• Erased

  • Missing Women, Murdered Wives
  • By: Marilee Strong
  • Narrated by: Deb Thomas
  • Length: 12 hrs and 3 mins
  • 4.3 out of 5 stars (6 ratings)

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Publisher's Summary

Based on five years of investigative reporting and research into forensic psychology and criminology, Erased presents an original profile of a widespread and previously unrecognized type of murder: not a hot-blooded, spur-of-the-moment crime of passion, as domestic homicide is commonly viewed, but a cold-blooded, carefully planned, and methodically executed form of erasure. These crimes are often committed by men with no criminal record or history of violence whatsoever, men leading functional and often successful lives until the moment they kill the women, and sometimes children, they claimed to love. A surprising number go on to kill a second or even third wife or girlfriend, often in exactly the same way. 

In more than 50 chilling case studies, Marilee Strong examines the strange and complex psychology that drives these killers, from the murder a century ago that inspired the novel An American Tragedy to Scott Peterson, Mark Hacking, Jeffrey MacDonald, Ira Einhorn, Charles Stuart, Robert Durst, Michael White, Barton Corbin, and many others. Erased also looks at how these men manipulate the legal system and exploit loopholes in missing persons procedures and death investigation, exposing how easy it can be to get away with murder.

©2009 Marilee Strong (P)2009 Audible, Inc.

Critic Reviews

"With its blend of novelistic journalism and concise psychiatric research, Strong's exposé will appeal to more than just true crime fans." (Publishers Weekly)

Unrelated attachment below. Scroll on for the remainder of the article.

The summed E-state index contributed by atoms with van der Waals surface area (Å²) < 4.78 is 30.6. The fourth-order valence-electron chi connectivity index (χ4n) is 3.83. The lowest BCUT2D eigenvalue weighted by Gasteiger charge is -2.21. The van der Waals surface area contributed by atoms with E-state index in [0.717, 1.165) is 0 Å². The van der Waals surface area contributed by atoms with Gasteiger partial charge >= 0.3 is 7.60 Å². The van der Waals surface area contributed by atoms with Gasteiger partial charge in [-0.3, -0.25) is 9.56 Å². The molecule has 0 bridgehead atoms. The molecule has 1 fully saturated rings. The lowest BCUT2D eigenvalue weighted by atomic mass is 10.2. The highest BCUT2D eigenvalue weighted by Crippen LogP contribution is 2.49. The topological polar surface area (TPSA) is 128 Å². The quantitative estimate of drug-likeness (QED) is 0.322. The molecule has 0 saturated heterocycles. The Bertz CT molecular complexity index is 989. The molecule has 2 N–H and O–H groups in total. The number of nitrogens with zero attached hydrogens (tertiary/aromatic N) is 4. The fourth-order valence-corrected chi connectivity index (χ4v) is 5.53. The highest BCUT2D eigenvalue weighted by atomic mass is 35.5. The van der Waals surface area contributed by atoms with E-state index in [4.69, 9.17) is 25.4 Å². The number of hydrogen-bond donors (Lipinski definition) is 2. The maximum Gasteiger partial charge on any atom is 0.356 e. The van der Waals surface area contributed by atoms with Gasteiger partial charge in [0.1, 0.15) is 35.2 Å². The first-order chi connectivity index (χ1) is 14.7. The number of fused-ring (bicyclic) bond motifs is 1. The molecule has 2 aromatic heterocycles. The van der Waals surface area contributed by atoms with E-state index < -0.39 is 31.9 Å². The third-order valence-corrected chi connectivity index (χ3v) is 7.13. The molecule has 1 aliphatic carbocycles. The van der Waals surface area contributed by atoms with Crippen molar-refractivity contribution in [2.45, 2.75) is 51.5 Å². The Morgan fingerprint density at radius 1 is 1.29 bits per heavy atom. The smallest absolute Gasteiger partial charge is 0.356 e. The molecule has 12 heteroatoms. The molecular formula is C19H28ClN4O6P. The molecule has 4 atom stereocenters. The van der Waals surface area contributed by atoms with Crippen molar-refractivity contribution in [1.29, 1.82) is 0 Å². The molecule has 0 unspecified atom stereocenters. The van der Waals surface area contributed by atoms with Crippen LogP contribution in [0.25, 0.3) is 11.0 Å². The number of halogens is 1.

What listeners say about Erased

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  • Overall
    4 out of 5 stars
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    4 out of 5 stars

Interesting Book

This was an interesting true crime book about various cases (with the main reference being to Scott Peterson), and the concept of “eraser killers.” Some of the cases I heard of and some were know. I was appalled at the legal barriers described in the book that favor the killers.

1 person found this helpful

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    3 out of 5 stars
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Hopscotch of cases

The author includes many examples of cases of men who seem to have erased their wives or other women; however, the real focus of the book seems to be the Scott Peterson case. Frankly, while I was interested in the cases the book skips around so much that all I remember is the Scott Peterson saga but even that had its distractions.

1 person found this helpful

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Interesting hypothesis, some major begged questions

The author compiles a large number of cases,
Including the Peterson murder to hypothesize a new-ish kind of killer, the “eraser killer.”

The case descriptions are all universally interesting and well told.

However, the book sort of goes off the rails at the end with the author making pretty wild assumptions about the numbers of these kinds killings. She seems to think, and definitely suggests, her new class of killing is an epidemic of some kind. She offers no evidence of this. She just asserts it as if it is a fact. She then uses this “fact” to suggest a trampling of the rights of citizens.

This is an interesting and flawed book. It is certainly useful to the true crime reader despite it he books serious flaws.

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An interesting study of a well known phenomenon

An interesting review of a wide variety of cases of spousal / domestic homicide. The deep study of the "core case" of the book, very through and detailed. What I personally find missing is a deeper look into the victimology. We get a well developed portrait for the "eraser killer" but a sketchy image of his victims. Why these women ended up with these men? What their friend and family could observe of their relationships? What tell tale signs there could have been before the offence? It would be very valuable to get a perspective from a survivor of such relationships, otherwise the narration is a bit lopsided. But I'm still happy with my purchase

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